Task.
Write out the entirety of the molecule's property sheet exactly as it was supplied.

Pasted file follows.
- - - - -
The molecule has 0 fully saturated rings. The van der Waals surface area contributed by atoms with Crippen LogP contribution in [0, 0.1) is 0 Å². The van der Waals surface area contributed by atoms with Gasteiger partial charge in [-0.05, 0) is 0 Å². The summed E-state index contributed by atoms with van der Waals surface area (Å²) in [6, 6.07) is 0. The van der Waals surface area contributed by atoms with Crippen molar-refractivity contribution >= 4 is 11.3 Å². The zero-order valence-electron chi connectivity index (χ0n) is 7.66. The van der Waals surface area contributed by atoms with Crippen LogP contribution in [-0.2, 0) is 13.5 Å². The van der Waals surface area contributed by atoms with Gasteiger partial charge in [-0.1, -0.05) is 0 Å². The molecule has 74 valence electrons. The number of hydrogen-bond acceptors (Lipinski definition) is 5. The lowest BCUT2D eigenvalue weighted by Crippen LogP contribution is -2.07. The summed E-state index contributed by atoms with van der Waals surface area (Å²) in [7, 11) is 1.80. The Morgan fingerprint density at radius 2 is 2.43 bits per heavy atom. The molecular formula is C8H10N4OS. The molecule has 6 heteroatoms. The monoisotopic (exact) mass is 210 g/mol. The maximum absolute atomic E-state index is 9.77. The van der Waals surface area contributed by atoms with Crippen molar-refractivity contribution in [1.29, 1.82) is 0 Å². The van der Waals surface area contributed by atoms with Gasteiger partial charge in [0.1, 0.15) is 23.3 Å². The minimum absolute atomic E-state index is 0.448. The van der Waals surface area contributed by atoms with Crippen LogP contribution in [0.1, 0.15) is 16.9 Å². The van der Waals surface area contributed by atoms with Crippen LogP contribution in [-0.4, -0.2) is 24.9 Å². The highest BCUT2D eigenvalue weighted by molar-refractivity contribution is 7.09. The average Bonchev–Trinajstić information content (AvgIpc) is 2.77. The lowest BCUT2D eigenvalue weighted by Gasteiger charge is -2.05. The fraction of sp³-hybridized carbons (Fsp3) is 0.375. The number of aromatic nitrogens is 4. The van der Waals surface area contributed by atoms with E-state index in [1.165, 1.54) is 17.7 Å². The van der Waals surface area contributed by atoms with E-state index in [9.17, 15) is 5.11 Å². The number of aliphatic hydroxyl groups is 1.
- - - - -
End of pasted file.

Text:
The molecule has 0 fully saturated rings. The van der Waals surface area contributed by atoms with Crippen LogP contribution in [0, 0.1) is 0 Å². The van der Waals surface area contributed by atoms with Gasteiger partial charge in [-0.05, 0) is 0 Å². The summed E-state index contributed by atoms with van der Waals surface area (Å²) in [6, 6.07) is 0. The van der Waals surface area contributed by atoms with Crippen molar-refractivity contribution >= 4 is 11.3 Å². The zero-order valence-electron chi connectivity index (χ0n) is 7.66. The van der Waals surface area contributed by atoms with Crippen LogP contribution in [-0.2, 0) is 13.5 Å². The van der Waals surface area contributed by atoms with Gasteiger partial charge in [-0.1, -0.05) is 0 Å². The molecule has 74 valence electrons. The number of hydrogen-bond acceptors (Lipinski definition) is 5. The lowest BCUT2D eigenvalue weighted by Crippen LogP contribution is -2.07. The summed E-state index contributed by atoms with van der Waals surface area (Å²) in [7, 11) is 1.80. The Morgan fingerprint density at radius 2 is 2.43 bits per heavy atom. The molecular formula is C8H10N4OS. The molecule has 6 heteroatoms. The monoisotopic (exact) mass is 210 g/mol. The maximum absolute atomic E-state index is 9.77. The van der Waals surface area contributed by atoms with Crippen molar-refractivity contribution in [1.29, 1.82) is 0 Å². The van der Waals surface area contributed by atoms with Gasteiger partial charge in [0.1, 0.15) is 23.3 Å². The minimum absolute atomic E-state index is 0.448. The van der Waals surface area contributed by atoms with Crippen LogP contribution in [0.1, 0.15) is 16.9 Å². The van der Waals surface area contributed by atoms with Crippen LogP contribution in [-0.4, -0.2) is 24.9 Å². The highest BCUT2D eigenvalue weighted by molar-refractivity contribution is 7.09. The average Bonchev–Trinajstić information content (AvgIpc) is 2.77. The lowest BCUT2D eigenvalue weighted by Gasteiger charge is -2.05. The fraction of sp³-hybridized carbons (Fsp3) is 0.375. The number of aromatic nitrogens is 4. The van der Waals surface area contributed by atoms with E-state index in [1.165, 1.54) is 17.7 Å². The van der Waals surface area contributed by atoms with E-state index in [9.17, 15) is 5.11 Å². The number of aliphatic hydroxyl groups is 1.